According to ACE-certified trainer Mary Sabat MS, RDN, LD, pickleball totally counts as exercise, which is a major draw. You get a cardio workout and strengthen your muscles as you serve, swing, and shuffle around the court. That said, there is a focus on the laidback, social vibe. “Pickleball is the fastest growing sport in America,” Sabat tells Bustle, so it’s a great way to make friends.

Pickleball Rules

“One of the distinguishing features of pickleball is the concept of the non-volley zone, also known as the ‘kitchen’,” Billy says. “This area, located on both sides of the net, extends seven feet from the net. Players are prohibited from stepping into this zone to hit a volley — a shot hit in the air before the ball bounces.”

As Billy explains, having a non-volley zone adds a tactical element to the game so that players have to get strategic when it comes to positioning and shot placement. Other rules include an underhand, diagonal serve that has to clear the non-volley zone.

After the serve, both teams let the ball bounce once on each side before hitting it in the air. This is called the double bounce rule. “The ball can only be hit once it has bounced on each side during the double bounce, after which volleys are allowed,” Sabat says. “Players must let the ball bounce before entering this zone.” Games are typically played to 11 or 15 points, and the winning team has to win by at least two points.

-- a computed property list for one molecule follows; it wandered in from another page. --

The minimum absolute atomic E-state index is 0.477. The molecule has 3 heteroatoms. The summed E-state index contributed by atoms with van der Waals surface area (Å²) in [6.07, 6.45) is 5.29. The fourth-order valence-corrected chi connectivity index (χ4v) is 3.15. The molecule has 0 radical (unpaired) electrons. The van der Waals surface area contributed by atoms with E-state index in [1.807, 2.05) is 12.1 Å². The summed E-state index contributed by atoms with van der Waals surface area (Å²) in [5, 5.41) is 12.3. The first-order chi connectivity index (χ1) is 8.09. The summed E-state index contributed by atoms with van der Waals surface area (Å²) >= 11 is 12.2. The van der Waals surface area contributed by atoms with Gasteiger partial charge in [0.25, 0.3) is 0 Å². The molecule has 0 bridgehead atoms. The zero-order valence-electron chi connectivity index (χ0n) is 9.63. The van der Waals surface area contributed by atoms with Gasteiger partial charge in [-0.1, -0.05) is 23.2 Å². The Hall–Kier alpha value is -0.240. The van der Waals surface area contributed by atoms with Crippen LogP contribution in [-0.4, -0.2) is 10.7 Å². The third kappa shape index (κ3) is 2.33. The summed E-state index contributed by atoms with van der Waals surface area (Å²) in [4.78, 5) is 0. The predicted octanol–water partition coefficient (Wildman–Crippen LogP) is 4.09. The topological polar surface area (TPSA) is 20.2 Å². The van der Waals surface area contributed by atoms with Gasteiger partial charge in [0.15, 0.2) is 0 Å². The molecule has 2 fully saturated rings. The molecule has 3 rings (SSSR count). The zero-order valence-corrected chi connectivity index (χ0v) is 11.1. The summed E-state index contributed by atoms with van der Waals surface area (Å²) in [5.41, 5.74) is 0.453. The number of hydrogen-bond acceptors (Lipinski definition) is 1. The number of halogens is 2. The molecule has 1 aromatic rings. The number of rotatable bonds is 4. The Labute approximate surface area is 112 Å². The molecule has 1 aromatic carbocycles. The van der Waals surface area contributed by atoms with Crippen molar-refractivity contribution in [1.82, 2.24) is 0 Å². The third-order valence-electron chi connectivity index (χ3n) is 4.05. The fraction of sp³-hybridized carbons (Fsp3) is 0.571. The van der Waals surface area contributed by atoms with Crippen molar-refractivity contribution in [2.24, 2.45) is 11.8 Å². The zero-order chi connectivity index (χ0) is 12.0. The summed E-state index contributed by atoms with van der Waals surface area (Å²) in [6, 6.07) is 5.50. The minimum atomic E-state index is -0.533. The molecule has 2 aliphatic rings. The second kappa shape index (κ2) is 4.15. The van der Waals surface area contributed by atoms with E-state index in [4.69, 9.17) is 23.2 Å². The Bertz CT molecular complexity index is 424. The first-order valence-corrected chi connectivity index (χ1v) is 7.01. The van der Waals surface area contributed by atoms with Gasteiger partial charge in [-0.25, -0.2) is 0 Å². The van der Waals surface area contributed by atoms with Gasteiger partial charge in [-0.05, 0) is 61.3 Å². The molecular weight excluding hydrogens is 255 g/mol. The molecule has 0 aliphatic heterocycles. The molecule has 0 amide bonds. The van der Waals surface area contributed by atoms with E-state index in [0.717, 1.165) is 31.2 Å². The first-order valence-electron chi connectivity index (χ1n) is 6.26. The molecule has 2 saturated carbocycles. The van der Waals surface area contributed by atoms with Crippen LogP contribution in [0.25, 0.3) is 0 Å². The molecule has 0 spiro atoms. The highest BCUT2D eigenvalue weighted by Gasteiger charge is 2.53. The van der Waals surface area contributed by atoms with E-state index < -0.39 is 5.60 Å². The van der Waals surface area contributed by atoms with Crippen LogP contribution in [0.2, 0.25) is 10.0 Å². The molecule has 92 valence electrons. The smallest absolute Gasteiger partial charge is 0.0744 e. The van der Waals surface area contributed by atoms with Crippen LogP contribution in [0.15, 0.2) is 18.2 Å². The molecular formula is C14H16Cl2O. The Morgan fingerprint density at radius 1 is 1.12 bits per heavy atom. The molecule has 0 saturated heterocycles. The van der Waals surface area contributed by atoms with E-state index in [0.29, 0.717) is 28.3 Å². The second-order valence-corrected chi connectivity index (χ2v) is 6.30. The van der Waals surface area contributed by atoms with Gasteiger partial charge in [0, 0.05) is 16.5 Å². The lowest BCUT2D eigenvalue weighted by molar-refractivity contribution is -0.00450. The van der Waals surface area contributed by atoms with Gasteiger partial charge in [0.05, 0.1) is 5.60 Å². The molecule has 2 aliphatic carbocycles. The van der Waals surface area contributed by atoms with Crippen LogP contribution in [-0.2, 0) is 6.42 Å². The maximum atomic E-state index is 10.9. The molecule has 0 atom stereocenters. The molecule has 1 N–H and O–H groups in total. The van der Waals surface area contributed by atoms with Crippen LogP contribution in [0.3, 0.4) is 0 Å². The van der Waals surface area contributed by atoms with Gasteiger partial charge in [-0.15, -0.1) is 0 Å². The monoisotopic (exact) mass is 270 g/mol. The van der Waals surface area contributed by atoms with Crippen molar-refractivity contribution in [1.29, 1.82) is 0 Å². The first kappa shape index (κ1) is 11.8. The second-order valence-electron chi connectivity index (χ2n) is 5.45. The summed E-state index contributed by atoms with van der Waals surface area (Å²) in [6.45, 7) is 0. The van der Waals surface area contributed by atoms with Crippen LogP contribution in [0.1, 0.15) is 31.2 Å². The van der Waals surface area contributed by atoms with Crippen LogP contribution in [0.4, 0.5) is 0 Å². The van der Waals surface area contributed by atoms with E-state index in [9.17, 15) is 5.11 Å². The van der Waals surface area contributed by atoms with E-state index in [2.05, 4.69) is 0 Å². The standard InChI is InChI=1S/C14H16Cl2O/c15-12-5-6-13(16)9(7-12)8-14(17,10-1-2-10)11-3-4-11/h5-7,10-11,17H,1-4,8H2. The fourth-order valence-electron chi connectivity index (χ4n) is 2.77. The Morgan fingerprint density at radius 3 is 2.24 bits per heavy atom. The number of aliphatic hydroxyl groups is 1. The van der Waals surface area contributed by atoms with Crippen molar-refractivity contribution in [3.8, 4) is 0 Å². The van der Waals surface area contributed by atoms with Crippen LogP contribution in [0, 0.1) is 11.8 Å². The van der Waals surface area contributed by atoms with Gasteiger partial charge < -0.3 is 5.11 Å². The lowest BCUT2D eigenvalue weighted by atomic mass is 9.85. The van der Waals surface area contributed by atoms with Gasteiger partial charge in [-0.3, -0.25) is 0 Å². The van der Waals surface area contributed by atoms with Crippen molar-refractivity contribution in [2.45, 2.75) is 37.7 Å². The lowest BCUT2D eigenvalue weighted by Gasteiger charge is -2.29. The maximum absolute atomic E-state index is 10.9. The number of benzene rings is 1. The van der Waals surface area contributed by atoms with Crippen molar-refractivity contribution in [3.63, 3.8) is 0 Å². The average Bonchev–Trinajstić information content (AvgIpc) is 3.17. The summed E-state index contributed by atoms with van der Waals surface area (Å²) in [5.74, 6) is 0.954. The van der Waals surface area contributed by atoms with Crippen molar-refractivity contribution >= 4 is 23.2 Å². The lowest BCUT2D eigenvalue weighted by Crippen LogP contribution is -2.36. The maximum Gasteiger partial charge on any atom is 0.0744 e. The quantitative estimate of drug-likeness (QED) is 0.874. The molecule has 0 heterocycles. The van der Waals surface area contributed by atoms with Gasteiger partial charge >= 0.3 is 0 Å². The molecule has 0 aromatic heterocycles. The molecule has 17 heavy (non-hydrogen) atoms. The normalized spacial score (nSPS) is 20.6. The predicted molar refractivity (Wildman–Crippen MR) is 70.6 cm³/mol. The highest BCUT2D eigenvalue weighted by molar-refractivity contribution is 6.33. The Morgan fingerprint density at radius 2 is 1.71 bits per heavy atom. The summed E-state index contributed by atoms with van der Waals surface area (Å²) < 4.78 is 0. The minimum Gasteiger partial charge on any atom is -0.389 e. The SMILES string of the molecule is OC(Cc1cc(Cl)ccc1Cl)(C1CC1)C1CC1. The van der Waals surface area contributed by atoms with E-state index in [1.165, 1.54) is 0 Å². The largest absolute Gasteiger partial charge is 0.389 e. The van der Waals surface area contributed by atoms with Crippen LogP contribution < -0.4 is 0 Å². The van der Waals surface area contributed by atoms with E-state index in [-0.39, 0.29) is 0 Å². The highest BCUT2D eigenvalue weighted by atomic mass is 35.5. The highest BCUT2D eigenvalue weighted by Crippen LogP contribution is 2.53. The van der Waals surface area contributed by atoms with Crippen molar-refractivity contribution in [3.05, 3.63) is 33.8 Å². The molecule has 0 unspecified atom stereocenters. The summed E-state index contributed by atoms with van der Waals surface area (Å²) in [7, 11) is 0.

What Is Padel?

Padel isn’t quite as popular as pickleball in America just yet, but it’s huge in Latin America and Europe, says Billy. While it looks a lot like pickleball, it’s actually a combination of tennis and squash — so it tends to be more fast-paced. The setup is also unique.

“Padel is played on a court that is smaller than a traditional tennis court but larger than a squash court,” he says. “The court is enclosed by glass walls and metal mesh, allowing players to use the walls as an active part of the game.” This adds an unpredictable element since the ball is flying and bouncing at all angles.

The paddle, or padel, is a mostly-solid racquet with small holes instead of strings. The ball is pressurized, so it has less bounce than a tennis ball. “The low-bounce ball ensures that rallies can be longer and more dynamic, requiring players to rely on their skills in shot placement and tactics,” Billy explains.